An edited version of this post originally appeared in InsideVandy.com.
I sit alone, my headphones tamped securely in my ears. Or at least, I pretend like I am sitting alone. The beat of my music mostly drowns out the lunchtime gossip, and my laptop screen creates a small but visible barrier between me and the yapping freshmen who daily descend upon the main dining hall here at Vanderbilt.
But I am not sitting alone. Today, I tried -- and failed -- to secure one of the eight two-person tables in the dining hall during the lunch rush, just as I try and fail almost every weekday. If I'm lucky, I can sometimes snag a four-person table. But today, I wasn't lucky, and instead have been forced to install myself at the corner of the gargantuan 24-person table.
Eating alone doesn't bother me. In fact, doing things alone in general doesn't bother me, because as an introvert, I need lots of time alone to recharge. Not only that, but for someone who's taking 18 hours of courses, I have to spend a lot of time studying, so if I can find extra time for homework (even if it's over a meal), I'll take it.
But this large communal table was not meant for singular studying, as the empty chairs around me attest. It is as if the seating arrangement itself is saying, "Well, yes, you can elect to go against all social norms by sitting at this 24-person table alone and spreading your books everywhere so it looks like you actually need the entire table, when we both know that the most space you need is a two-person table, max. But the empty seats around you will betray your social rebellion to passersby, thereby revealing you as the outcast that you really are!"
Funny the implicit social judgment that a piece of furniture can make.
Clearly, those empty seats are meant to be filled with other people, not left unused while I sit alone studying. Nowhere in any of the dining halls can I find a seating arrangement for just one person. All of the tables and chairs declare, silently but adamantly, "It is not good for man to eat alone."
Or at least, that's what college dining halls would have you believe. Indeed, all the university dining halls I have visited have had a strange obsession with communal tables. These tables, however, are only a symptom of a larger problem: society's marked preference for extroverts.
Extroversion is the generally accepted social norm, while introversion is seen as an "other," almost deviant behavior. Yes, you can choose to sit alone at lunch -- but as those three open chairs remind you (and everyone else in the vicinity), that's not the choice you're supposed to make.
However, in college the bias toward extroversion goes beyond wordless social situations like the table configuration in the dining hall. In fact, this favoritism sometimes go so far as to unintentionally punish introverts in the form of participation points.
Many professors grade participation based on how often you speak up in class, which gives extroverts an unfair advantage, since they tend to be more talkative than typically reserved introverts. Hate speaking in front of large groups? Prefer to stay quiet until you feel like you have a truly worthwhile comment to add to the discussion? Too bad -- you'd better get over these introverted tendencies, or your participation grade is probably going to suffer (as mine currently is in several larger lecture classes).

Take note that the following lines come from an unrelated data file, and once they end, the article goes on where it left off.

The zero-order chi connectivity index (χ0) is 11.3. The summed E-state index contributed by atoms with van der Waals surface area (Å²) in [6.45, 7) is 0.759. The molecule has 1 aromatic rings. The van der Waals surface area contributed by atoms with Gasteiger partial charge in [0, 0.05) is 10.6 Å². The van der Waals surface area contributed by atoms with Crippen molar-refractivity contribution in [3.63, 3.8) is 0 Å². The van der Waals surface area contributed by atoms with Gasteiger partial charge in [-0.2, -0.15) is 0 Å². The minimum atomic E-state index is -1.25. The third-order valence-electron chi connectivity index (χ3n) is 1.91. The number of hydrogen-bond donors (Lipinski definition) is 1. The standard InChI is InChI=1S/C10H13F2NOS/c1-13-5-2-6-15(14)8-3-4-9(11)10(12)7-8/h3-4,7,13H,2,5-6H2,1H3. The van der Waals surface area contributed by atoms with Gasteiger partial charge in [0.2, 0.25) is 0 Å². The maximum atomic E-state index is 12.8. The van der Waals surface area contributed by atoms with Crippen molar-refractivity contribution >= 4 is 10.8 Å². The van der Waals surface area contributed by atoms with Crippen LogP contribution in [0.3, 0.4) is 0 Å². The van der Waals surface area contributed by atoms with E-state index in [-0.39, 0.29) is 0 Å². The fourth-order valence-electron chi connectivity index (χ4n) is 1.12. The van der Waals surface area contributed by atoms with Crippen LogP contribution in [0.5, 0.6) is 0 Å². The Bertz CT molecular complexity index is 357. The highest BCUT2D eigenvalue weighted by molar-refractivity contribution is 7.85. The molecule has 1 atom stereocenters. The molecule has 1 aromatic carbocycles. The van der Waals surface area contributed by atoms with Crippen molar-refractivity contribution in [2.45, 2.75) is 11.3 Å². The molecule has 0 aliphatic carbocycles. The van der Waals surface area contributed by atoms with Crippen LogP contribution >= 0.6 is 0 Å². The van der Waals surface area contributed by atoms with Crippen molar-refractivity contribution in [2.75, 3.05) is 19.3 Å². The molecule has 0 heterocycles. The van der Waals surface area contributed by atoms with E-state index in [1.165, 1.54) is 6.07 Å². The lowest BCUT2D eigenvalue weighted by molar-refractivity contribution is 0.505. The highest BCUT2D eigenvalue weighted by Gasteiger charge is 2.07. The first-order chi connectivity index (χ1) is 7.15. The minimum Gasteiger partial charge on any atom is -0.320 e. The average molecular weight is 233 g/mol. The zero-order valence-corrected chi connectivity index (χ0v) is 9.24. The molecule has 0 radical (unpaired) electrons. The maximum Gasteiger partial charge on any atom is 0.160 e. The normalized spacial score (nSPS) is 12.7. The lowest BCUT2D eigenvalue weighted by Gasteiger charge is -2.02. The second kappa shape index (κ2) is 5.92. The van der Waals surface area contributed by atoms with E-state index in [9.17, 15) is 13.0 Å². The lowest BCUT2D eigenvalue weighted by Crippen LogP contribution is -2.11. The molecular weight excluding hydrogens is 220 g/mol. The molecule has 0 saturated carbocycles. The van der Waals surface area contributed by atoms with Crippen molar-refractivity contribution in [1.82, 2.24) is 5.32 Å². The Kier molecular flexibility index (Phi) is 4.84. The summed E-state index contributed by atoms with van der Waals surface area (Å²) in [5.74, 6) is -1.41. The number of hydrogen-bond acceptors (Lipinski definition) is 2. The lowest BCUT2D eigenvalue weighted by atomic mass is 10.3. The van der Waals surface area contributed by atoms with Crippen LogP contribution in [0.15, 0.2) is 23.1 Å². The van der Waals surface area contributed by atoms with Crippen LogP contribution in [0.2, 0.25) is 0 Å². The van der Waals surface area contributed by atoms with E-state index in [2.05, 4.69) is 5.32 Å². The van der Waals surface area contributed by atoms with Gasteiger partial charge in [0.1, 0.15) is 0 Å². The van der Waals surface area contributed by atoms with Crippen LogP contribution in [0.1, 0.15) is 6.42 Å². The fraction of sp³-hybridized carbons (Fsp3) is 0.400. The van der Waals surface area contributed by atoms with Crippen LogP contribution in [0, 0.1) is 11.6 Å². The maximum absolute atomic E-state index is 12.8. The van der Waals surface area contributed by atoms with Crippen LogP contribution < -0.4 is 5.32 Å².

You extroverts who are reading may not have thought twice about the communal tables or participation grades until you came across this column. That's probably because so many of us introverts actually pretend to be extroverts, as Susan Cain, the author of "QUIET: The Power of Introverts in a World That Can't Stop Talking," points out. We introverts take on this facade because "talkative people, for example, are rated as smarter, better-looking, more interesting, and more desirable as friends."
Basically, being an extrovert is considered better than being an introvert. However, according to the Myers-Briggs Type Indicator personality test, about one half of Americans are introverts. That's a lot of people to marginalize, especially since there have been a number of famous and successful introverts throughout history. For example, Steve Wozniak, co-founder of Apple Inc. and inventor of the breakthrough Apple I and Apple II computers, preferred to work alone. In his memoir "iWoz," he even explained, "I don't believe anything really revolutionary has ever been invented by committee ... I'm going to give you some advice that might be hard to take. That advice is: Work alone ... Not on a committee. Not on a team." For introverts, this aloneness isn't welcome just in their work (or homework) lives, but also in their social lives. Famous actress Audrey Hepburn, also an introvert, claimed that "I have to be alone very often. I'd be perfectly happy if I spent Saturday night until Monday morning alone in my apartment. That's how I refuel."
Collegiate situations like the dining hall tables or participation grading can make it seem like introversion is abnormal or even wrong. The social climate of college -- which revolves around roommates, classmates, parties and constantly being around lots of people -- only further enforces this impression. But as author and journalist Jonathan Rauch explains in his article "Caring for your introvert," introversion "isn't antisocial. It isn't a sign of depression. It does not call for medication. For introverts, to be alone with our thoughts is as restorative as sleeping, as nourishing as eating. Our motto: 'I'm okay, you're okay -- in small doses.'"
In other words, just because society is more accepting of extroversion does not mean that introverts are deviants who need to be cured. Introversion may not be the social norm quite yet, but that doesn't mean it's strange -- and maybe it's time for the dining hall tables to acknowledge it.
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